11. Neurological basis for eye movements of the blind.

    Directory of Open Access Journals (Sweden)

    Rosalyn M Schneider

    Full Text Available When normal subjects fix their eyes upon a stationary target, their gaze is not perfectly still, due to small movements that prevent visual fading. Visual loss is known to cause greater instability of gaze, but reported comparisons with normal subjects using reliable measurement techniques are few. We measured binocular gaze using the magnetic search coil technique during attempted fixation (monocular or binocular viewing of 4 individuals with childhood-onset of monocular visual loss, 2 individuals with late-onset monocular visual loss due to age-related macular degeneration, 2 individuals with bilateral visual loss, and 20 healthy control subjects. We also measured saccades to visual or somatosensory cues. We tested the hypothesis that gaze instability following visual impairment is caused by loss of inputs that normally optimize the performance of the neural network (integrator, which ensures both monocular and conjugate gaze stability. During binocular viewing, patients with early-onset monocular loss of vision showed greater instability of vertical gaze in the eye with visual loss and, to a lesser extent, in the normal eye, compared with control subjects. These vertical eye drifts were much more disjunctive than upward saccades. In individuals with late monocular visual loss, gaze stability was more similar to control subjects. Bilateral visual loss caused eye drifts that were larger than following monocular visual loss or in control subjects. Accurate saccades could be made to somatosensory cues by an individual with acquired blindness, but voluntary saccades were absent in an individual with congenital blindness. We conclude that the neural gaze-stabilizing network, which contains neurons with both binocular and monocular discharge preferences, is under adaptive visual control. Whereas monocular visual loss causes disjunctive gaze instability, binocular blindness causes both disjunctive and conjugate gaze instability (drifts and nystagmus

  12. Are smooth pursuit eye movements altered in chronic whiplash-associated disorders? A cross-sectional study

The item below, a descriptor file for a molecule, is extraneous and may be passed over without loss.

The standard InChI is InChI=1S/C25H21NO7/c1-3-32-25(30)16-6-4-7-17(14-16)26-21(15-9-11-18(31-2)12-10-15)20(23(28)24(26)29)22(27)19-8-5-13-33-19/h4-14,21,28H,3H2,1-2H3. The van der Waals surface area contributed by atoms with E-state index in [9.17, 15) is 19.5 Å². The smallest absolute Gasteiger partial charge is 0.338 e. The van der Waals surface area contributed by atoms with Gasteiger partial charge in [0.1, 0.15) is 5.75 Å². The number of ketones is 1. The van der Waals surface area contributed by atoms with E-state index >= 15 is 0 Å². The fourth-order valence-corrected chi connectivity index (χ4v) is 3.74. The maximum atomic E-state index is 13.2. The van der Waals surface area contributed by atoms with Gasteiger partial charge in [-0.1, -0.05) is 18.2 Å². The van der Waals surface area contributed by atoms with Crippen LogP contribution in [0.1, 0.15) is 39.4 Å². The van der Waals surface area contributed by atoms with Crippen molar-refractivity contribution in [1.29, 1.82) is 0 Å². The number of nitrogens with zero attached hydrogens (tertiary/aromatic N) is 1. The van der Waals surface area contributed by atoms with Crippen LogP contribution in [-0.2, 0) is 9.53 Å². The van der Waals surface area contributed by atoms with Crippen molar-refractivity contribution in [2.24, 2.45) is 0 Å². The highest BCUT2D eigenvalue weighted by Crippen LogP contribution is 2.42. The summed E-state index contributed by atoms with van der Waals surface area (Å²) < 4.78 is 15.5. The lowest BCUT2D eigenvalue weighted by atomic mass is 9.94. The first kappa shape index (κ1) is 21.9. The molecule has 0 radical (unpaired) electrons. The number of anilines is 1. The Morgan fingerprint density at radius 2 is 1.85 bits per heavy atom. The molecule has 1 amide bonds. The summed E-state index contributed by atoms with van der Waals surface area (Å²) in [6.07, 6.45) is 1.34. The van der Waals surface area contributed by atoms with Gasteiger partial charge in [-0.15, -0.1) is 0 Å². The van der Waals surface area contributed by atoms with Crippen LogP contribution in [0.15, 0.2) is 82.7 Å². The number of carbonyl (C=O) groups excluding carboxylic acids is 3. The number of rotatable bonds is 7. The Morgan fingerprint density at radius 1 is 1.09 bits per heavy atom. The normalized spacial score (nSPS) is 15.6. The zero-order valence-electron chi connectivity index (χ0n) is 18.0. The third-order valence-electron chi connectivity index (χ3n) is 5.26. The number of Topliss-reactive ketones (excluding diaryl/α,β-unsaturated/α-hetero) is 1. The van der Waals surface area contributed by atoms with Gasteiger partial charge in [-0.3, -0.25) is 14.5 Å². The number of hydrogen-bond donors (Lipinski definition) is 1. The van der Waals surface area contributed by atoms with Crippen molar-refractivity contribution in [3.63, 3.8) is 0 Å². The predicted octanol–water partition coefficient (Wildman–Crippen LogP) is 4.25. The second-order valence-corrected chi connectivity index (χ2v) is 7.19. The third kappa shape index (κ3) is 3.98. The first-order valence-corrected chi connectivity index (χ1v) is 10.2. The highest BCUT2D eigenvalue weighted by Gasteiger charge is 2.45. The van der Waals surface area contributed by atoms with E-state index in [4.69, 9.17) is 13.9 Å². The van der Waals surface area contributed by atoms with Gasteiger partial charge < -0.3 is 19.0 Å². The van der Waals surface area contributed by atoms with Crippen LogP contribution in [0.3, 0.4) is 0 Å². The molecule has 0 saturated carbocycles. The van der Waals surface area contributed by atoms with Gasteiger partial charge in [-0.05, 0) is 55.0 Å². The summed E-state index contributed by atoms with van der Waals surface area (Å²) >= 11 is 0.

DEFF Research Database (Denmark)

    Kongsted, Alice; Jørgensen, L V; Bendix, T;

    2007-01-01

    To evaluate whether smooth pursuit eye movements differed between patients with long-lasting whiplash-associated disorders and controls when using a purely computerized method for the eye movement analysis.......To evaluate whether smooth pursuit eye movements differed between patients with long-lasting whiplash-associated disorders and controls when using a purely computerized method for the eye movement analysis....

  13. Evolution of 3D tectonic stress field and fault movement in North China

    Institute of Scientific and Technical Information of China (English)

    陈连旺; 陆远忠; 郭若眉; 许桂林; 张杰

    2001-01-01

    Based on data of fault movement surveying, we simulate the evolution process of three dimensional stress field in North China by three dimensional finite element method. Evolutional patterns in one-year time scale from 1986 to 1997 have been illustrated and the evolution characteristics of stress field have been analyzed. In comparison with the seismic activity among that time interval in North China, we have primarily discussed the relationship between the evolution of stress field and seismic activity.

  14. Universality in eye movements and reading: A trilingual investigation.

    Science.gov (United States)

    Liversedge, Simon P; Drieghe, Denis; Li, Xin; Yan, Guoli; Bai, Xuejun; Hyönä, Jukka

    2016-02-01